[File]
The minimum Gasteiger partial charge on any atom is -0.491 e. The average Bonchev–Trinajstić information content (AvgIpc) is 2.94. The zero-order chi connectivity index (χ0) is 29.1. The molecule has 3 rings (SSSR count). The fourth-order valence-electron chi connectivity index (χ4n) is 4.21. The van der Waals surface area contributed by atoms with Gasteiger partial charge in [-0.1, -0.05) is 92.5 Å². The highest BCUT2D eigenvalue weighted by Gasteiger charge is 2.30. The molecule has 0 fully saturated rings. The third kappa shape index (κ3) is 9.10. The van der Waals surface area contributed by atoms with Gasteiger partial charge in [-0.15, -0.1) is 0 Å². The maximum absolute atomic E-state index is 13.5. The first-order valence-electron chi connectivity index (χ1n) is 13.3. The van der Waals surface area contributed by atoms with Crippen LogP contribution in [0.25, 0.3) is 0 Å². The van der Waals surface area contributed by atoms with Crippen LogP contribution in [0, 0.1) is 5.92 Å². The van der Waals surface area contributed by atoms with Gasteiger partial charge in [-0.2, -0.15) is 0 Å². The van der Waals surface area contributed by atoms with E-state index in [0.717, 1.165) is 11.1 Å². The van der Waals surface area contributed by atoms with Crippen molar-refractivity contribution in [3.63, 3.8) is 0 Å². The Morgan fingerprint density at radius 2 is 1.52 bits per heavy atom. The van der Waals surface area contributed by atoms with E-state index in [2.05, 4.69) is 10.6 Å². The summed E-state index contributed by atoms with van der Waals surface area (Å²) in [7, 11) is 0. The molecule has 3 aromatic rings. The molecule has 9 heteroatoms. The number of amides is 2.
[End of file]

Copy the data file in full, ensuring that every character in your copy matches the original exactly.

The minimum Gasteiger partial charge on any atom is -0.491 e. The average Bonchev–Trinajstić information content (AvgIpc) is 2.94. The zero-order chi connectivity index (χ0) is 29.1. The molecule has 3 rings (SSSR count). The fourth-order valence-electron chi connectivity index (χ4n) is 4.21. The van der Waals surface area contributed by atoms with Gasteiger partial charge in [-0.1, -0.05) is 92.5 Å². The highest BCUT2D eigenvalue weighted by Gasteiger charge is 2.30. The molecule has 0 fully saturated rings. The third kappa shape index (κ3) is 9.10. The van der Waals surface area contributed by atoms with Gasteiger partial charge in [-0.15, -0.1) is 0 Å². The maximum absolute atomic E-state index is 13.5. The first-order valence-electron chi connectivity index (χ1n) is 13.3. The van der Waals surface area contributed by atoms with Crippen LogP contribution in [0.25, 0.3) is 0 Å². The van der Waals surface area contributed by atoms with Crippen LogP contribution in [0, 0.1) is 5.92 Å². The van der Waals surface area contributed by atoms with Gasteiger partial charge in [-0.2, -0.15) is 0 Å². The van der Waals surface area contributed by atoms with E-state index in [0.717, 1.165) is 11.1 Å². The van der Waals surface area contributed by atoms with Crippen molar-refractivity contribution in [3.63, 3.8) is 0 Å². The Morgan fingerprint density at radius 2 is 1.52 bits per heavy atom. The van der Waals surface area contributed by atoms with E-state index in [2.05, 4.69) is 10.6 Å². The summed E-state index contributed by atoms with van der Waals surface area (Å²) in [7, 11) is 0. The molecule has 3 aromatic rings. The molecule has 9 heteroatoms. The number of amides is 2.